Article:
yardie's reggae collection - artist page

BOB MARLEY & THE WAILERS (b. 1945 - † 1981)


* * * * *

1969-1971 - Trojan - studio - discs: 6

Most of the people, at least the average not hardcore / experts listeners, once attracted by Bob Marley & The Wailers go for the classic sets: from "Catch A Fire" to "Uprising". I did the same, of course. But Bob Marley & The Wailers did something before those albums. And those recordings are beautiful. We are not here to write the life of Bob Marley, but some steps of his early career must be remembered. Once in Trench Town around 1957 Bob Marley started to hear Mento and Calypso along with American Rhythm & Blues: these sounds were everywhere. By the same time Bob was already a long friend of Neville "Bunny" Livingston (born on April 10th, 1947). They used to attend the evening music sessions of Joe Higgs. There they met Peter McIntosh. They soon started to harmonize together and the trio became a sextet (the other three were Junior Braithwaite, Beverly Kelso and Cherry Smith). They called themselfs "The Wailers". By the beginning of the 60's the Jamaican record industry was a serious business and everyday there was a Sound System around. The top producer was Leslie Kong, soon followed by Clement "Coxsone" Dodd, Arthur "Duke" Reid and Cecil "Prince Buster" Campbell. Kong was working with the singer Derrick Morgan, and in 1962 the latter invited Bob to the studio. Two singles were recorded. These singles did not sell well and the relationship with Kong quit. By 1963 Higgs friend Alvin "Seeco" Patterson arranged a session with Clement "Coxsone" Dodd at the legendary 13 Brentford Road studio. A contract for five years was offered and they signed immediately. They recorded a couple of tracks and in the meantime Braithwaite and Smith quit the group. After this episode they recorded "Simmer Down" in early 1964. It was a success. After this song they kept recording. On February 10th 1966, Bob married Alvarita "Rita" Anderson. After one day he went to work in Dalaware, US. On April 21st 1966 H.I.M. Haile Selassie I visited Jamaica. In October Bob was back. In Jamaica he met Mortimer Planner, a Rastafari elder and seminal figure of the movement. He was responsible for Bob's conversion to Rastafari. Bob founded the Wail "M" Soul "M" label. They recorded "Bend Down Low" and "Mellow Mood". The label did not last long because of distribution difficulties. By the end of the 60's their success was declining. By the end of 1969 The Wailers recorded a couple of songs for Lee "Scratch" Perry. Perry had already supervised some recordings made at Studio One. In 1968 Perry started his own "Upsetter" label and quickly became a leading independent producer. According to Perry "Try Me" and "My Cup" were the first recordings. These songs did not get the expected attention and they turned again to Leslie Kong in 1970. They recorded for him but again there was not a positive commercial response. They went back to Lee Perry. Bob and Perry wrote together "Duppy Conqueror" and Bob alone wrote "Soul Rebel". These songs were big hits. Some of the following recordings were released inside an album: "Soul Rebels" (1971). In 1972 Perry compiled a second set called "Soul Revolution". For these recordings, Perry employed four young musicians: Glenroy Adams (keyboards), Alva "Reggie" Lewis (guitar), Carlton Barrett (drums) and his brother Aston "Family Man" Barrett (bass). They play as backing band. In 1972 the Barrett brothers became members of the wailing Wailers. They recorded over fifty songs for Perry. This huge six CDs release contains all these recordings plus all the best instrumentals and DJ versions. Dave Barker, Carl "Ras" Dawkins, U Roy, Big Youth, Charlie Ace and Johnny Lover are present here. The "Bob Marley & The Wailers" you got in 76' was already breathing here! ...Without Babylon and Corruption around! Listen to these songs and you will understand why Chris Blackwell cleverly (for both, at the end) signed the Wailers soon after. The rest is history. No mon, ... I-story! Yes Jah Music.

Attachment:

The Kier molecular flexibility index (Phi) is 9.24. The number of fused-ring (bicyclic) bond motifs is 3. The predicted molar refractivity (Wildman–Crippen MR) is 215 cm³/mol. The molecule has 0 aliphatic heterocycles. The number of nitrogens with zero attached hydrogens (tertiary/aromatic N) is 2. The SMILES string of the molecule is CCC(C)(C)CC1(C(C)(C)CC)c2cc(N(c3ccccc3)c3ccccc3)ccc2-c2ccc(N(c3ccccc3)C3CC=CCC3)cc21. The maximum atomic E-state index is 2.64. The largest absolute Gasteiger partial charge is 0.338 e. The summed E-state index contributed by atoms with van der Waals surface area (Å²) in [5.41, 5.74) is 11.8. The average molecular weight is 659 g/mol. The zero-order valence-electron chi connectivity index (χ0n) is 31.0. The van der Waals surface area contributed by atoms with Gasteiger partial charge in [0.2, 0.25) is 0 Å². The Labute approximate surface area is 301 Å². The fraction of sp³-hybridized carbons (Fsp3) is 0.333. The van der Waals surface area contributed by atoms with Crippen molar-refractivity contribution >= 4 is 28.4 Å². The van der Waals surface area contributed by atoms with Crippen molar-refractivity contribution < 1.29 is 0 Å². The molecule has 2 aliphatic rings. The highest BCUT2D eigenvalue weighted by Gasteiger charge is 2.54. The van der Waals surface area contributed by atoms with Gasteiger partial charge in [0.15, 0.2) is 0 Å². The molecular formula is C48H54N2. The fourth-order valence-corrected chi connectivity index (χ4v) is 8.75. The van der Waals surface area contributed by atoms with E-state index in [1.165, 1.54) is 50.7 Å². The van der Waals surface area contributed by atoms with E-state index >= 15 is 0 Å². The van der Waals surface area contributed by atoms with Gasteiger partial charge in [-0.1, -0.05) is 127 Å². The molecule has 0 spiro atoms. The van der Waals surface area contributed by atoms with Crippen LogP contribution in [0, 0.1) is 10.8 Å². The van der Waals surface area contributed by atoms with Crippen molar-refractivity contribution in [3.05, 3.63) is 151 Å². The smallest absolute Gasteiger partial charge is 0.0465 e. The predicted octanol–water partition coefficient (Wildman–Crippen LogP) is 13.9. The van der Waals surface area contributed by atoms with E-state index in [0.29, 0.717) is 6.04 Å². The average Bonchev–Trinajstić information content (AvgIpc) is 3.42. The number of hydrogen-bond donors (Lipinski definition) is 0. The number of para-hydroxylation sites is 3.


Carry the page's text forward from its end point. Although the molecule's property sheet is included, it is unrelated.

Disc 1:

1. Bob Marley & The Wailers - Soul Rebel
2. Bob Marley & The Wailers - Soul Rebel (Version 4)
3. Bob Marley & The Wailers - Soul Rebel (Alternate Version)
4. The Upsetters - Soul Rebel (Dub Version)
5. Bob Marley & The Wailers - Run For Cover (Soul Rebel)
6. Bob Marley & The Wailers - Try Me
7. The Upsetters - Try Me (Dub Version)
8. Bob Marley & The Wailers - It's Alright
9. The Upsetters - It's Alright (Dub Version)
10. Bob Marley & The Wailers - It's Alright (Alternate Version)
11. Bob Marley & The Wailers - No Sympathy
12. The Upsetters - No Sympathy (Dub Version)
13. Bob Marley & The Wailers - My Cup
14. The Upsetters - Rebel's Hop (Dub Version)
15. Bob Marley & The Wailers - Corner Stone
16. The Upsetters - Corner Stone (Dub Version)
17. Bob Marley & The Wailers - Jah Is Mighty (Corner Stone Version 2)

Disc 2:

1. Bob Marley & The Wailers - Four Hundred Years
2. The Upsetters - Four Hundred Years (Dub Version)
3. Bob Marley & The Wailers - No Water
4. The Upsetters - No Water (Dub Version)